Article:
In the article, Romney argued that if the automakers “get the bailout that their chief executives asked for yesterday, you can kiss the American automotive industry goodbye. It won’t go overnight, but its demise will be virtually guaranteed.”
As Romney put it, “Detroit needs a turnaround, not a check.” In many ways, it was very much a business consultant’s approach to the problem—what earlier in the year he called a “work out.”
It is also important to note that although “bankrupt” often conjures up images of liquidation, Romney called for a “managed bankruptcy.” This is a process in which the company uses the bankruptcy code to discharge its debts, but emerges from the process a leaner, less leveraged company.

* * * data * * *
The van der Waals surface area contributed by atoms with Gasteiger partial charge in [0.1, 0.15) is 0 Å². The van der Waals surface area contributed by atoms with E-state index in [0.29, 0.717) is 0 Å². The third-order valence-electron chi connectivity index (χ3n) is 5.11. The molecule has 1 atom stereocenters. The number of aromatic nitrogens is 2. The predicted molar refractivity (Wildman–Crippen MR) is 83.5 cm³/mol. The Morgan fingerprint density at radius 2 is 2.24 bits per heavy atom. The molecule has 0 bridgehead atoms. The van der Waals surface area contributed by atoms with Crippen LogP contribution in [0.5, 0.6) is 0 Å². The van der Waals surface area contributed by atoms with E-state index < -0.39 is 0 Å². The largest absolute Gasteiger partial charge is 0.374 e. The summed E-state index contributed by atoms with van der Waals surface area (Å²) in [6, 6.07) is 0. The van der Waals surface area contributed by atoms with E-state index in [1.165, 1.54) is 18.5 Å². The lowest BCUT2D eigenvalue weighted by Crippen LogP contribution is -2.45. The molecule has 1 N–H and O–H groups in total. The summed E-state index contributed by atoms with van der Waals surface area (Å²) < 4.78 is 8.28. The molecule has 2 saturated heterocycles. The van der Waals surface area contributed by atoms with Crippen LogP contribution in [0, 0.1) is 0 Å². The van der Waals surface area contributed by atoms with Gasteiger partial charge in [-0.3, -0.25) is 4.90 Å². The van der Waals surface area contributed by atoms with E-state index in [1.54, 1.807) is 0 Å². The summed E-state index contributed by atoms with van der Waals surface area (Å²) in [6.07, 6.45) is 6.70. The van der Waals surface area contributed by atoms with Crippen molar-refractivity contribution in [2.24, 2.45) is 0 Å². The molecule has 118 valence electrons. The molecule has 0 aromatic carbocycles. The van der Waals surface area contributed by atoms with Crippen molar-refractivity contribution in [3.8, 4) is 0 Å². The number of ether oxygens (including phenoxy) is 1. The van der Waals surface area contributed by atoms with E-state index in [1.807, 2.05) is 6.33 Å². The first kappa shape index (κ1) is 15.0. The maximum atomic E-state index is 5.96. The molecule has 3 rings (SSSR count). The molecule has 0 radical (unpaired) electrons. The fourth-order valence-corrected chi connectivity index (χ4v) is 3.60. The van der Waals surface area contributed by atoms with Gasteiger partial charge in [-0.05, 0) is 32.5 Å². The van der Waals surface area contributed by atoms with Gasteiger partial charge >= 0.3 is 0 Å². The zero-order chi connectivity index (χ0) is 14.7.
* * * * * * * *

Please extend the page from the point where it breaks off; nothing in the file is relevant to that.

Ultimately, along with getting nearly $80 billion in loans and other assistance from the Bush and Obama administrations, GM and Chrysler did go through a managed bankruptcy. But many independent analysts have concluded that taking the approach recommended by Romney would not have worked in 2008, simply because the credit markets were so frozen that a bankruptcy was not a viable option.